Stephen J. Schueler, M.D.

Overview Risk Factors Symptoms Evaluation Treatment questions for doctor specialist Home Care taking control using an inhaler warning signs wheezing Underlying Cause Anatomy

Asbestos Exposure Underlying Cause

Asbestos dust damages the small airways, causing inflammation and scarring. Narrowing of these small airways, called bronchioles, prevents air from passing through the lungs normally. This makes breathing more difficult. As the bronchioles narrow, they make a whistling sound, called wheezing.

Asbestosis gradually develops over years of exposure. Symptoms develop after about 10 years of moderate to severe exposure. Cigarette smoking causes the damage to occur more quickly.

Asbestos was used as an insulating material for buildings and electrical wires. Asbestos has also been used in the manufacturing of fire-resistant clothing, cement and floor tiles, brake linings, and clutch linings. Although the use of asbestos has decreased, it is still used in the manufacturing of brake linings, and asbestos insulation remains in many workplaces and homes.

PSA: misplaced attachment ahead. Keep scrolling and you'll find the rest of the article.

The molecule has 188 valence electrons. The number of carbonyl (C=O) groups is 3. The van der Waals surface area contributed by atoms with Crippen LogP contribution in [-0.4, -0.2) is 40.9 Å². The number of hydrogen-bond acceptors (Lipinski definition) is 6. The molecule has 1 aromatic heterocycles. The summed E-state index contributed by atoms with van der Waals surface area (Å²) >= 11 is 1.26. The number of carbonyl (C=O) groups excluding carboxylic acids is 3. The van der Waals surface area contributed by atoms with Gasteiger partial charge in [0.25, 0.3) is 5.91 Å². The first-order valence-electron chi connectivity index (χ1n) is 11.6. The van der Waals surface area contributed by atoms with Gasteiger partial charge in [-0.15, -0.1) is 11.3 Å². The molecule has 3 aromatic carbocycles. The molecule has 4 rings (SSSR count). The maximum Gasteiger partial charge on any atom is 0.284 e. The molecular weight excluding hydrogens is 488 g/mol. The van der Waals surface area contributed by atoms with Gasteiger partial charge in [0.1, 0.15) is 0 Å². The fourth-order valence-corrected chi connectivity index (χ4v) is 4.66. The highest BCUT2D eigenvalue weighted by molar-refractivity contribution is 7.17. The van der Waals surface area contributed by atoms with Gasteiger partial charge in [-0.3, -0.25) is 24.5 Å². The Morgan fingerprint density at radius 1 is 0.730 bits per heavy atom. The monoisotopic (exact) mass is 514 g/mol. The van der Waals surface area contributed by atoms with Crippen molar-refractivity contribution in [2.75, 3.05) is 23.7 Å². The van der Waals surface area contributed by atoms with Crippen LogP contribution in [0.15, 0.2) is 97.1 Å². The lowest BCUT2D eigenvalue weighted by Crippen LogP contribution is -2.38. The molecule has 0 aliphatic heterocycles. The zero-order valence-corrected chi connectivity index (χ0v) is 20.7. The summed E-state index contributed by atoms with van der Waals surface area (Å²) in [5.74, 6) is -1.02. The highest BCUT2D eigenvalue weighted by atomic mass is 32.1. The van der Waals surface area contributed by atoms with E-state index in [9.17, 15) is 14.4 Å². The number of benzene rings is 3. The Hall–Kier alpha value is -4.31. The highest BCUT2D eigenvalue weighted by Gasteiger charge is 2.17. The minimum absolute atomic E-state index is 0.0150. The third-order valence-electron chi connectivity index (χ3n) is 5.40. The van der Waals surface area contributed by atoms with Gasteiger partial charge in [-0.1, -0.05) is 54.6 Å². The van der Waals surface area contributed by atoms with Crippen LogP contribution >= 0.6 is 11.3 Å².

Continue to Asbestos Exposure Anatomy

Last Updated: Nov 17, 2010 References
Authors: Stephen J. Schueler, MD; John H. Beckett, MD; D. Scott Gettings, MD
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PubMed Asbestos Exposure References
  1. Cugell DW, Kamp DW. Asbestos and the pleura: aChest. 2004 Mar;125(3):1103-17. [15006974]
  2. Hessel PA, Gamble JF, McDonald JC. Asbestos, asbestosis, and lung cancer: a critical assessment of the epidemiological evidence. Thorax. 2005 May;60(5):433-6. [15860721]
  3. Niklinski J, Niklinska W, Chyczewska E, Laudanski J, Naumnik W, Chyczewski L, Pluygers E. The epidemiology of asbestos-related diseases. Lung Cancer. 2004 Aug;45 Suppl 1:S7-S15. [15261426]
  4. Ohar J, Sterling DA, Bleecker E, Donohue J. Changing patterns in asbestos-induced lung disease. Chest. 2004 Feb;125(2):744-53. [14769760]
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